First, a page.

• train people to become savvy consumers of information resources, help provide tools and instruction in their use -- and give needed assistance where savvy is lacking
  • provide formal and informal community spaces
  • have a sophisticated understanding that although the public needs equity and "information wants to be free," publishers and creators of information content want to put food on the table -- know where knowledge comes from and what it costs -- and use this understanding to creatively make resources available
  • find a variety of channels to push information and learning opportunities out into their communities, through websites as digital branches, through social media, through cultural programs and games, through putting librarians at the table with community groups and through marketing resources -- helping leaders and non-leaders alike find ways to meet their needs
  • actively promote family literacy
We're doing these things already. We're hardly sitting around unhappily contemplating our DVD circulation. Education and libraries are for everyone. We're looking to the future -- and it's exciting.

6 comments:

Tasha said...

Beautifully put. Thanks for putting into words everything that bothered me about Godin's take on libraries and their future.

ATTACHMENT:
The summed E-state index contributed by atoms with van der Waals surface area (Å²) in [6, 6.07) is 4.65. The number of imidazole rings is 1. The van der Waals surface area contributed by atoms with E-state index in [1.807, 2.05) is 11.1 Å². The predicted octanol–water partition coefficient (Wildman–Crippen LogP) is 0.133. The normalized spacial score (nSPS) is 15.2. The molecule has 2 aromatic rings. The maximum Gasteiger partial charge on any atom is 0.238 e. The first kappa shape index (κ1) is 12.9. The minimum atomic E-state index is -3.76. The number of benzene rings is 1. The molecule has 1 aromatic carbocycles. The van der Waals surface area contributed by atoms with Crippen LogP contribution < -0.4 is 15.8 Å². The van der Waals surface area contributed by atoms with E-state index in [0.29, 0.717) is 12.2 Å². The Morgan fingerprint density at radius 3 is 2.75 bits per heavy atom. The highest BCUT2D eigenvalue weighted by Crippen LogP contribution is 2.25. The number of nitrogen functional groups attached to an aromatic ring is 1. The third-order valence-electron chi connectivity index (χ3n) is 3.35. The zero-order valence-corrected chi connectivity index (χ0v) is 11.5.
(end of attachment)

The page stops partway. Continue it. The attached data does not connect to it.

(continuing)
Ritsumei said...

Sounds like the one who's out of touch - and thus obsolete - is Godin. While I periodically grumble about fines for lost books, as a homeschooling Mom one my my most valuable assets is the library's collection of books.

Paul Everett Nelson said...

I read this article, pondered it, became troubled by it, then decided against linking it to RGD. (Self-censorship?) It deserved a thoughtful response. Thanks for your eloquence, Terry!

Terry Dawson said...

“Museums and libraries are more than buildings with artwork or books or historic artifacts,” says Anne-Imelda Radice, Director of the Institute of Museum and Library Services. “They are integral parts of their communities and, as much or more than any other entity, they are crucial to the community’s quality of life.”

- as noted by Terry Bergen, Executive Director of the History Museum at the Castle & APL Board Trustee

Anonymous said...

We live in a very small village of about 300 people, yet our circulation at our library is over 34,000 for the year. Yes, some are dvd's but many are books. Some may like to do their reading online but many of our patrons still like the feel of a book in their hand when they read.

Nanette said...

I also saw the Godin article and had a similarly uncomfortable response, although I couldn't quite articulate why. Thanks, Terry, for reminding me that, while there is much to admire and learn from in Godin's viewpoint, we librarians can't forget our responsibilities to the communities we serve. Your comments are great food for thought.

While I'm mindful of this age of great change, I still take more inspiration from Sanford Berman (the Howard Zinn of our profession, in some respects) than from the 2.0 gang.

I'll keep reading Godin's blog, though, as well as yours. Thanks, as always, for sharing your thoughts.